Conures are the charmers of the bird world. These gregarious, spunky little parrots are small enough to fit easily into most households and large enough to satisfy the desire of someone wanting to own a real parrot. Conures range from quiet, green little birds to slightly raucous brilliant orange and yellow parrots.
The conure is native to South America, although some conure species have naturalized in parts of the United States, especially California and Florida. This parrot ranges in size from a petite eight and a half inches (21 cm) to a more substantial eighteen inches (46 cm) long. Although there are over forty types of conures, there are only a few species readily available as pets in the United States.
The Nanday conure is one of the least expensive species. This mid-size conure is green with a black head. Although these little guys are fairly good talkers, their speaking ability comes with a price. They are one of the loudest conure varieties. If you live in an apartment, you may not want to choose this species.
Green Cheeks and Maroon Bellies are also reasonably priced little parrots. These birds are on the smaller side and are some of the quietest conures. The Green Cheek is much easier to find and usually is a bit sweeter than the Maroon Belly.
These birds are so similar in appearance that even experienced bird handlers sometimes mix up the species. Green Cheeks have a maroon tail and a bit more green on their chests than Maroon Bellies. While you can teach these birds to talk, they rarely learn more than a few words and phrases. However, they are one of the best choices for apartment dwellers.
Sun, Jenday and a hybrid of the two birds called a Sunday are also popular conure varieties. These colorful birds are often compared to a sunset because of their bright orange and yellow coloring. While the Jenday has a green body, a yellow head and an orange chest, Sun conures are almost completely orange and yellow.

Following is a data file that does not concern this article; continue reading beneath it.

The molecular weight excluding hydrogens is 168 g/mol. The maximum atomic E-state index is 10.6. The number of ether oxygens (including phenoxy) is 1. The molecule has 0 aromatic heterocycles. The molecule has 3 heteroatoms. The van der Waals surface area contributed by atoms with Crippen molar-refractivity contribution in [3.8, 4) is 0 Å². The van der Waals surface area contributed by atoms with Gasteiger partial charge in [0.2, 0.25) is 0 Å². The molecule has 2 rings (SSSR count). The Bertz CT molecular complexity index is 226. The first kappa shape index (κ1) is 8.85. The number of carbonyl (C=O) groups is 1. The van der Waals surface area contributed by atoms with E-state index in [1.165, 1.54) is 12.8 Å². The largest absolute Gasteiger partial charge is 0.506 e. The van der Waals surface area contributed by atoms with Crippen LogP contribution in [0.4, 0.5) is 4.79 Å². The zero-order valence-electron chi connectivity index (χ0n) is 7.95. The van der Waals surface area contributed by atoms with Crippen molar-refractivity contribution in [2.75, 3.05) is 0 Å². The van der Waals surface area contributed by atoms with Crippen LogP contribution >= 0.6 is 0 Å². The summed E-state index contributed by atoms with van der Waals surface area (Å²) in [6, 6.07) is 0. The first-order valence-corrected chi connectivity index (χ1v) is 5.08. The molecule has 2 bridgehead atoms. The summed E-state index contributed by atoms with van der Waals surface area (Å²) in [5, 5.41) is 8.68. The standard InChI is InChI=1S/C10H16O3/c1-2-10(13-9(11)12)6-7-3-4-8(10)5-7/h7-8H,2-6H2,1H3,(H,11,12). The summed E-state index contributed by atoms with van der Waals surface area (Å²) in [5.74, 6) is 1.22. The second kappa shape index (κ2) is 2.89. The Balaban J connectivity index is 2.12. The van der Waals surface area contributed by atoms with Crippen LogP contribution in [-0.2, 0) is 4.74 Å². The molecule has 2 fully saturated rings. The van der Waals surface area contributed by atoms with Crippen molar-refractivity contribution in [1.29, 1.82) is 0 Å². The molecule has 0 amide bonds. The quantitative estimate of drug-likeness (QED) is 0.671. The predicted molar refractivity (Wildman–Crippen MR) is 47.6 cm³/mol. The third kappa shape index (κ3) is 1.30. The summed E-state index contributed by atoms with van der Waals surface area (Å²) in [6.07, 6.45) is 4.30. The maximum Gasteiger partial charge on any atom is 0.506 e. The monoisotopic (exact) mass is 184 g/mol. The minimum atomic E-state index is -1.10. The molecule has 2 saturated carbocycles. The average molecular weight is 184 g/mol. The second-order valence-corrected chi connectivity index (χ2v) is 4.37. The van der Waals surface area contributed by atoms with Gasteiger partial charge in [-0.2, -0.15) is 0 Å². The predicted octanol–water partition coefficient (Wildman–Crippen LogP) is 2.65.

However, despite their beauty, these birds are not for everyone. They can be quite loud and have a slightly piercing call that many people cannot handle. If you do decide to add one of these little charmers to your home, begin teaching your bird to talk immediately. Often, birds that can talk will not shriek as much as non-talkers.
Two of the largest conure species, the Blue Crown and the White Eye, are some of the best talkers in the conure family. These birds are not terribly colorful, but they readily pick up words and phrases. They are fairly loud, so they are not ideal for apartment residents. The Blue Crown conure is a predominantly green bird with a bluish head, while the White Eye is a green bird with white rings around his eyes.
Conures are very active, playful birds and most of these parrots enjoy being handled. Handfed birds usually learn tricks such as playing dead or picking up rings very quickly. To keep these spunky little parrots happy, you should provide plenty of toys and a roomy cage.
Be sure the cage bars are approximately a half inch (1,2 cm) apart, especially if your bird is one of the smaller varieties, or you may just come home to find your conure sitting outside his cage. These little guys are quite adept at squeezing out of cages with wider spacing.
So, if you are interested in owning a small, personable parrot, then a conure just may be the perfect choice for you.
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